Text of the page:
Weaver Street Market Removes Eden Foods
Weaver Street Market has decided to remove any and all Eden Foods products from their shelves in the wake of the Hobby Lobby ruling that allows employers to exempt certain types of birth control from workers’ insurance plans.
Orange County Commissioner, Penny Rich, says that as a long-time member of the Weaver Street community she is in full support of the co-op’s choice.
“I actually think it’s a good decision,” says Rich. “I think people do have a choice to buy Eden soy products or not, but I think that it shows that the members of Weaver Street, the way that they spoke so strongly about it, that the Board is listening, and that it was a good move on their part.”
Despite the requirements by the Affordable Care Act, Founder of Eden Foods, Michael Potter, has claimed to be strongly against covering particular birth control options under his company’s health insurance plan. Eden Foods has sued the Department of Health and Human Services as Potter on the grounds of “unconstitutional government overreach,” and described contraceptives as “lifestyle drugs.”
Rich says that companies like Eden Foods that continue to ignore the basic healthcare needs of their female employees they are destined to wind up in a risky position.
“I think companies that are not in tune with women’s needs and women’s rights are going to find themselves in trouble as time goes on,” says Rich. “You can’t deny women health care, you can’t make women second-class citizens, and if companies continue to do that, then I have no problem with dropping them out of a co-op, which is owned by people that shop there.”
Weaver Street General Manager Ruffin Slater declined to comment on the decision, but issued this statement on the co-op’s website:
Thanks for taking the time to write to us about Eden Foods. We value your feedback because it gives us an opportunity to align our product offerings more closely with the desires of our owners.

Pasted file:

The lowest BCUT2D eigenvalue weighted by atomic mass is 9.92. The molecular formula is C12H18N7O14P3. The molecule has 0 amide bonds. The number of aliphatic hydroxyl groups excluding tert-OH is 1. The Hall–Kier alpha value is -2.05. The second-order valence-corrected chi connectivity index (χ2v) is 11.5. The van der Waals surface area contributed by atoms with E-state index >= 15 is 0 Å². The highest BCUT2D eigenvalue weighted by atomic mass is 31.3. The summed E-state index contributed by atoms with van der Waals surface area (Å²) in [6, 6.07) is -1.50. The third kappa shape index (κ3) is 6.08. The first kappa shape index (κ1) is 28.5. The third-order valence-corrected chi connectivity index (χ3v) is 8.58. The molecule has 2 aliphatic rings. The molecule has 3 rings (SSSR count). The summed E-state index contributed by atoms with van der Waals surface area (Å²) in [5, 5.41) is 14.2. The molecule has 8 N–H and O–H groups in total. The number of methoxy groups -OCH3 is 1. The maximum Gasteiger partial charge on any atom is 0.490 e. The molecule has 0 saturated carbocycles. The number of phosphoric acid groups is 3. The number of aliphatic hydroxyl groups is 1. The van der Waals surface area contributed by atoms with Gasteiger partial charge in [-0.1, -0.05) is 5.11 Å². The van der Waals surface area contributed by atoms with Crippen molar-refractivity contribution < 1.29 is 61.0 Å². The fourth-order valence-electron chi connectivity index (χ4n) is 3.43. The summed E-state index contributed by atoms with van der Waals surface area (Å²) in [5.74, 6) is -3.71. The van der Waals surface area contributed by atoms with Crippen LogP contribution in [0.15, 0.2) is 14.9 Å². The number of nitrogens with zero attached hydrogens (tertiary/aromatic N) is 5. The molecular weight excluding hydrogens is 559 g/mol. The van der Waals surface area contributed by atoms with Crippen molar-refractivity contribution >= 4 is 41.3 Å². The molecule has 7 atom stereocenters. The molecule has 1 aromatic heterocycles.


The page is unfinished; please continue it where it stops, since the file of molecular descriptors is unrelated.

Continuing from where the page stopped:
Your feedback has caused us to evaluate how Eden products fit at Weaver Street Market. Our conclusion is that we can better meet owner needs by focusing on similar products from other producers, so we will no longer be offering Eden products.
Our goal is to sell products that meet owners’ tastes and that also meet cooperative values. We are proud when we can offer great tasting products that are also from local and small producers.
Although we were able to react to this situation, we recognize that there are other cases where producers still fall short of our ideals. Product selection balances many factors including quality, price, and farming practices in addition to producer business practices. We constantly seek the best available choice for our owners without restricting access to important product categories.
More than anything, a situation like this causes us to redouble our efforts to improve our buying power, develop alternative suppliers, and to make more food ourselves–so that we can control the ingredients, quality, and business practices.
Again, thank you for your feedback. The deeper the partnership we have with our owners, the more effective we can be in jointly sourcing the best food options. By attracting more people to food co-ops, we can increase our impact on the community and the world.
Whole Foods, one of Weaver Street Market’s closest competitors, has stated that they have no plans to discontinue selling Eden Foods’ products and will instead allow customers to “vote with their dollars.”
Weaver Street Market has been in business for over 25 years and has 18,000 consumer-owners with three locations in Orange County.
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